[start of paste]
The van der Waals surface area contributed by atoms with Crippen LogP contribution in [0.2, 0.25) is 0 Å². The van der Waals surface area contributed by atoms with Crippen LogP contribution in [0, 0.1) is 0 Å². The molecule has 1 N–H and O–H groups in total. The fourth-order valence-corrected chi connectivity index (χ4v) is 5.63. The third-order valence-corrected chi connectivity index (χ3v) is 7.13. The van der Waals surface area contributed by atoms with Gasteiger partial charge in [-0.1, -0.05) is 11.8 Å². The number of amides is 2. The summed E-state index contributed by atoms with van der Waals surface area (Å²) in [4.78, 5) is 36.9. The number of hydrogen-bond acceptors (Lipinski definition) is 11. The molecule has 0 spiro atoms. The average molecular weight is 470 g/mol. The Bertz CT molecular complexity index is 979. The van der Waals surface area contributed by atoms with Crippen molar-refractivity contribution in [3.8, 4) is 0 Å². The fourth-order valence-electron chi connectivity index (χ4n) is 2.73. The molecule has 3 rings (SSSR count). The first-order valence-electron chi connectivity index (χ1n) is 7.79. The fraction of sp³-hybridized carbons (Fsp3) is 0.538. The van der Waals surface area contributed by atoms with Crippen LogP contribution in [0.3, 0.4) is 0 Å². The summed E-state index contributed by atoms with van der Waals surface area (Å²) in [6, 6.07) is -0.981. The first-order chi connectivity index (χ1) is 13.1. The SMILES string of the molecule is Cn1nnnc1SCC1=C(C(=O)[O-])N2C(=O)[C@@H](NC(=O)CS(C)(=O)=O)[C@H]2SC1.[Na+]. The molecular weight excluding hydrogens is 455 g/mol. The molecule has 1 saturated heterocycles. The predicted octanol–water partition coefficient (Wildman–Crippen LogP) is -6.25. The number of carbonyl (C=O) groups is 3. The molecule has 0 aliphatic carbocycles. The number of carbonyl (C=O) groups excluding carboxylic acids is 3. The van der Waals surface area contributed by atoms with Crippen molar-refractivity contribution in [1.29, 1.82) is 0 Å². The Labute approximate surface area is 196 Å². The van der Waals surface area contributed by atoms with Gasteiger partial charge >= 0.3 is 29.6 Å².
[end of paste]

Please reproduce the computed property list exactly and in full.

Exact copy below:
The van der Waals surface area contributed by atoms with Crippen LogP contribution in [0.2, 0.25) is 0 Å². The van der Waals surface area contributed by atoms with Crippen LogP contribution in [0, 0.1) is 0 Å². The molecule has 1 N–H and O–H groups in total. The fourth-order valence-corrected chi connectivity index (χ4v) is 5.63. The third-order valence-corrected chi connectivity index (χ3v) is 7.13. The van der Waals surface area contributed by atoms with Gasteiger partial charge in [-0.1, -0.05) is 11.8 Å². The number of amides is 2. The summed E-state index contributed by atoms with van der Waals surface area (Å²) in [4.78, 5) is 36.9. The number of hydrogen-bond acceptors (Lipinski definition) is 11. The molecule has 0 spiro atoms. The average molecular weight is 470 g/mol. The Bertz CT molecular complexity index is 979. The van der Waals surface area contributed by atoms with Crippen molar-refractivity contribution in [3.8, 4) is 0 Å². The fourth-order valence-electron chi connectivity index (χ4n) is 2.73. The molecule has 3 rings (SSSR count). The first-order valence-electron chi connectivity index (χ1n) is 7.79. The fraction of sp³-hybridized carbons (Fsp3) is 0.538. The van der Waals surface area contributed by atoms with Crippen LogP contribution in [0.3, 0.4) is 0 Å². The summed E-state index contributed by atoms with van der Waals surface area (Å²) in [6, 6.07) is -0.981. The first-order chi connectivity index (χ1) is 13.1. The SMILES string of the molecule is Cn1nnnc1SCC1=C(C(=O)[O-])N2C(=O)[C@@H](NC(=O)CS(C)(=O)=O)[C@H]2SC1.[Na+]. The molecular weight excluding hydrogens is 455 g/mol. The molecule has 1 saturated heterocycles. The predicted octanol–water partition coefficient (Wildman–Crippen LogP) is -6.25. The number of carbonyl (C=O) groups is 3. The molecule has 0 aliphatic carbocycles. The number of carbonyl (C=O) groups excluding carboxylic acids is 3. The van der Waals surface area contributed by atoms with Crippen molar-refractivity contribution in [1.29, 1.82) is 0 Å². The Labute approximate surface area is 196 Å². The van der Waals surface area contributed by atoms with Gasteiger partial charge >= 0.3 is 29.6 Å².